One specific type of appeal for action is the immediate call to action. Whereas some appeals ask for people to engage in behavior in the future, the immediate call to action asks people to engage in behavior right now. If a speaker wants to see a new traffic light placed at a dangerous intersection, he or she may conclude by asking all the audience members to sign a digital petition right then and there, using a computer the speaker has made available (http://www.petitiononline.com). Here are some more examples of immediate calls to action:

  • In a speech on eating more vegetables, pass out raw veggies and dip at the conclusion of the speech.
  • In a speech on petitioning a lawmaker for a new law, provide audience members with a prewritten e-mail they can send to the lawmaker.
  • In a speech on the importance of using hand sanitizer, hand out little bottles of hand sanitizer and show audience members how to correctly apply the sanitizer.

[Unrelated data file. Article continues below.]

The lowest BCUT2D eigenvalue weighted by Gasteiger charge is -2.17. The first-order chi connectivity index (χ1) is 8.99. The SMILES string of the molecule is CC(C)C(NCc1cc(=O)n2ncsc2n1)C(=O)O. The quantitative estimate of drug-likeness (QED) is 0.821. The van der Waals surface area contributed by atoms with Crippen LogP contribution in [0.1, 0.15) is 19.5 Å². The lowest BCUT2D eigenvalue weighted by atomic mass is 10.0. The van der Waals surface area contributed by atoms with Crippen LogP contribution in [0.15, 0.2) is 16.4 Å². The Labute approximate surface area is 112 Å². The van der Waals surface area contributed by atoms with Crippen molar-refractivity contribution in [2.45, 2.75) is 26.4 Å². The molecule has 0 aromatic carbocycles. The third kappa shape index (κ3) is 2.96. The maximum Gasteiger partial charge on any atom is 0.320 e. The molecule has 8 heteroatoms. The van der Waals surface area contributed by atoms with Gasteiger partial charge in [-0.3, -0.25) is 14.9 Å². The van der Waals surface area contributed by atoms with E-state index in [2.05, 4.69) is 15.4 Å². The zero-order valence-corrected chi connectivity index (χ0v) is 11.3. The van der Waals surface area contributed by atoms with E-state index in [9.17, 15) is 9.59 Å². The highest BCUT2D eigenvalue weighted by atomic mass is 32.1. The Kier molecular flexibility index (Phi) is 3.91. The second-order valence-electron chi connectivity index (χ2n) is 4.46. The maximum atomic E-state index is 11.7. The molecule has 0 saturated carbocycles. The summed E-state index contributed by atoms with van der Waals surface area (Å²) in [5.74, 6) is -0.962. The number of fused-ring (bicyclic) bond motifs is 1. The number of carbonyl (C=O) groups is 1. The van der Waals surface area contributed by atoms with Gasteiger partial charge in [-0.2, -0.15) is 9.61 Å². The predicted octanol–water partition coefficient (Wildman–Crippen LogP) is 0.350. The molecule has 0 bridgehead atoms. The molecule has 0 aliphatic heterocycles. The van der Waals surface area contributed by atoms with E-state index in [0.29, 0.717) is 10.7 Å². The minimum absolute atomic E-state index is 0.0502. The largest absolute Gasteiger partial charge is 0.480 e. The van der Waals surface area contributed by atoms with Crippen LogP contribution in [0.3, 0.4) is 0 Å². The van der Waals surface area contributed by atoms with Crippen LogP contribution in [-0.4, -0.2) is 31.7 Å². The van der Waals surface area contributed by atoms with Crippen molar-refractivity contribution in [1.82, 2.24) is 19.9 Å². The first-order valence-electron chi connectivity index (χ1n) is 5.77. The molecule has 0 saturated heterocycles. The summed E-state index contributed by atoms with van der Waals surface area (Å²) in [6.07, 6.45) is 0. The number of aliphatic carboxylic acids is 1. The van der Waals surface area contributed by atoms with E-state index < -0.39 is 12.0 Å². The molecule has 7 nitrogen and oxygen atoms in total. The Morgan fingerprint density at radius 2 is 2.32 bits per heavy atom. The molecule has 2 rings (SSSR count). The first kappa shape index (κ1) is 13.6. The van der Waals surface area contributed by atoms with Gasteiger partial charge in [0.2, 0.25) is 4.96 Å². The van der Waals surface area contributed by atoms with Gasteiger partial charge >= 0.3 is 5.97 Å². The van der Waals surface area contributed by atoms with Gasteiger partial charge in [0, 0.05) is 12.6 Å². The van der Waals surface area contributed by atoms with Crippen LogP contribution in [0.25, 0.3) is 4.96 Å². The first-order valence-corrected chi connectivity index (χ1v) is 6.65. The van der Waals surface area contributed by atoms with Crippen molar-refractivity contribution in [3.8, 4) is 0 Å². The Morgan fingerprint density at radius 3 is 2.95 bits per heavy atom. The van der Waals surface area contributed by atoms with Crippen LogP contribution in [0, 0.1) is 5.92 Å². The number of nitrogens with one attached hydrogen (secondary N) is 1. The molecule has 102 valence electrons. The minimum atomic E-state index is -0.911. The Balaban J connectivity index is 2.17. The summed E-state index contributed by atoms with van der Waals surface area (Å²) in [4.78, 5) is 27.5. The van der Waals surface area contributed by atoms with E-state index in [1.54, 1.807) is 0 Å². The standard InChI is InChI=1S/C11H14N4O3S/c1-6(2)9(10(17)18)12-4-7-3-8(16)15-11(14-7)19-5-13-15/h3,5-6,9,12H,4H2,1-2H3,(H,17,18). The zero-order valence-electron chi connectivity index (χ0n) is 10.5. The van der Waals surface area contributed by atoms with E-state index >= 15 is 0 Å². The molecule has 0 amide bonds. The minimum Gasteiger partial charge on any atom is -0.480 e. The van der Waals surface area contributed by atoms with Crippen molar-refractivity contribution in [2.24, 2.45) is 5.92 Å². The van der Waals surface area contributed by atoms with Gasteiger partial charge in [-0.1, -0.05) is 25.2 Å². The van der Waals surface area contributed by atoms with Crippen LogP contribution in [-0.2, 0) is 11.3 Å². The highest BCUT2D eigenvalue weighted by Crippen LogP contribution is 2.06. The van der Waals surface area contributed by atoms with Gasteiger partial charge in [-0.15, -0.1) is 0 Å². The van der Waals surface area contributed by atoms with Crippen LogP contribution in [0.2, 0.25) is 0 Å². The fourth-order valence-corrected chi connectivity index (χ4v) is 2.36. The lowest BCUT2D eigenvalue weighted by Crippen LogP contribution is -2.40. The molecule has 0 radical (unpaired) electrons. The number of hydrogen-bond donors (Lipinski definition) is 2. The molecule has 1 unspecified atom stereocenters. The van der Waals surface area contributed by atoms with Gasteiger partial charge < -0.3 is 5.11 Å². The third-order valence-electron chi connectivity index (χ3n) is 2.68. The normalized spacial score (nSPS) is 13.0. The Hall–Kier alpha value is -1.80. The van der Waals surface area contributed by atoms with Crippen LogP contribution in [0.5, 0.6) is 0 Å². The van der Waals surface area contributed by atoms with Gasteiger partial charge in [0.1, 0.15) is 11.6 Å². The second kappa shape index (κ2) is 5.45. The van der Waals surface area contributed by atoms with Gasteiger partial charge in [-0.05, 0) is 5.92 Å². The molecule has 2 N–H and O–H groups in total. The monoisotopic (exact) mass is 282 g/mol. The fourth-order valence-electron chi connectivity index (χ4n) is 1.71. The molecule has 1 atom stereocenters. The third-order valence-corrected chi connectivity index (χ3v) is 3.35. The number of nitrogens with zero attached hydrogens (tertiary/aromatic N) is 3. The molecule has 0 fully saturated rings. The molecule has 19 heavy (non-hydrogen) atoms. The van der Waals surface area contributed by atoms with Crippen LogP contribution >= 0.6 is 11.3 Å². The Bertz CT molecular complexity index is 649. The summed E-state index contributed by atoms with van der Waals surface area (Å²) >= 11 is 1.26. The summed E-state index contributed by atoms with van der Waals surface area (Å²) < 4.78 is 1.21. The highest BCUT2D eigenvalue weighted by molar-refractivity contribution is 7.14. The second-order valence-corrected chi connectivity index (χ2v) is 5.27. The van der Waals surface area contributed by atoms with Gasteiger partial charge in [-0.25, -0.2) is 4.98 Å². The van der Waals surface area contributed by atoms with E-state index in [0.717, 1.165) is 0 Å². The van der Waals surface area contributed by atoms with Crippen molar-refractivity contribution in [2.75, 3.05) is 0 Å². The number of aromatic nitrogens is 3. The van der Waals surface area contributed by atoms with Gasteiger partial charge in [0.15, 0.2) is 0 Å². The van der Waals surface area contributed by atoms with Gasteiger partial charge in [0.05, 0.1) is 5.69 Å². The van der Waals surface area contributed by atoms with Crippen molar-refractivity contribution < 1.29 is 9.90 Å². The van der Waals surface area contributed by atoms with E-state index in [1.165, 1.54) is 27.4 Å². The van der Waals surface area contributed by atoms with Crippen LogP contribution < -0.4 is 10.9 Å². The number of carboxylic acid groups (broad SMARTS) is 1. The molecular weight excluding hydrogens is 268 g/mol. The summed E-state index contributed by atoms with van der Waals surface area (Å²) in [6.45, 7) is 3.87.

• In a speech asking for donations for a charity, send a box around the room asking for donations.

These are just a handful of different examples we’ve actually seen students use in our classrooms to elicit an immediate change in behavior. These immediate calls to action may not lead to long-term change, but they can be very effective at increasing the likelihood that an audience will change behavior in the short term.

Conclude by Inspiration

By definition, the word inspire means to affect or arouse someone. Both affect and arouse have strong emotional connotations. The ultimate goal of an inspiration concluding device is similar to an “appeal for action” but the ultimate goal is more lofty or ambiguous; the goal is to stir someone’s emotions in a specific manner. Maybe a speaker is giving an informative speech on the prevalence of domestic violence in our society today. That speaker could end the speech by reading Paulette Kelly’s powerful poem “I Got Flowers Today.” “I Got Flowers Today” is a poem that evokes strong emotions because it’s about an abuse victim who received flowers from her abuser every time she was victimized. The poem ends by saying, “I got flowers today… / Today was a special day—it was the day of my funeral / Last night he killed me” (Kelly, 1994).